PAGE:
Mitt Romney and Paul Ryan (file)
Is Team Romney's vague messaging on the Romney-Ryan budget plan due to Romney campaign incompetence or intentional lack of specificity?
Let's start with the incompetence argument. Mitt Romney tapped adviser Beth Myers to lead his VP search on April 16. Romney announced his pick on August 11. That means the Romney campaign had at least 117 days to define their messaging on potential VP outcomes. Seems like plenty of time to get it right.
And yet the Romney campaign flubbed the messaging, with more time to prepare, on an equally predictable event: the Supreme Court ruling on the Affordable Care Act federal mandate. Following the ruling, Romney adviser Eric Fehrnstrom told MSNBC...
"The governor... disagrees with the Court's ruling that the mandate was a tax."
...before Mitt Romney said two days later on CBS News...
"The majority of the court said it's a tax and therefore it is a tax."
The Supreme Court agreed to hear the Affordable Care Act case on November 14, 2011. Their ruling arrived on June 28, 2012. That means the Romney campaign had at least 227 days to define their messaging on potential SCOTUS outcomes. Seems like plenty of time to get it right, and yet they got it wrong.
As far as the 'intentional lack of specificity' argument, consider this quote from a Romney advisor in Politico today...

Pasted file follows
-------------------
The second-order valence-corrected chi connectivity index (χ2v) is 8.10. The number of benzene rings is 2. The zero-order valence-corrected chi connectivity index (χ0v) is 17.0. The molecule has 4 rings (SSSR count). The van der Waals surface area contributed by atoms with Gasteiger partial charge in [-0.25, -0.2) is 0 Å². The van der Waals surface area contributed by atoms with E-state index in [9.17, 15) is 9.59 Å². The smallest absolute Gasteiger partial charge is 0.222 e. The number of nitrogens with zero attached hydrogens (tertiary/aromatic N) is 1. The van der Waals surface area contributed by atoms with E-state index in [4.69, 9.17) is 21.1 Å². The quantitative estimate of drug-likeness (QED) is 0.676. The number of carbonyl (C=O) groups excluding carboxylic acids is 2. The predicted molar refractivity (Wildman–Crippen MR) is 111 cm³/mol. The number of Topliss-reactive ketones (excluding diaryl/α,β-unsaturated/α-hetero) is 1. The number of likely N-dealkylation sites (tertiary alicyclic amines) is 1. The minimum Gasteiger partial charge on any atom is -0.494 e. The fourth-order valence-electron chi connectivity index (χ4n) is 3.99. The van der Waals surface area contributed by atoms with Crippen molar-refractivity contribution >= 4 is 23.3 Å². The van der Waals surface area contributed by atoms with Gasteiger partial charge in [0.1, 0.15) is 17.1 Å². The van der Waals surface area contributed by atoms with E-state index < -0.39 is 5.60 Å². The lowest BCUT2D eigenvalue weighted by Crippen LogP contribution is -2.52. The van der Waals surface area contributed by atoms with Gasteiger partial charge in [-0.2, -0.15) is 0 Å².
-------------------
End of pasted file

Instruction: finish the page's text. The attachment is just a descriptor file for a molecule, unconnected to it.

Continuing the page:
"The nature of running a presidential campaign is that you’re communicating direction to the American people... Campaigns that are about specifics, particularly in today’s environment, get tripped up."
And Romney said this to the Weekly Standard in April...
“One of the things I found in a short campaign against Ted Kennedy was that when I said, for instance, that I wanted to eliminate the Department of Education, that was used to suggest I don’t care about education... So will there be some that get eliminated or combined? The answer is yes, but I’m not going to give you a list right now.”
The guy likes his vagueness. So, vague messaging on the Romney-Ryan plan — intentional, or incompetence, or a little of both?
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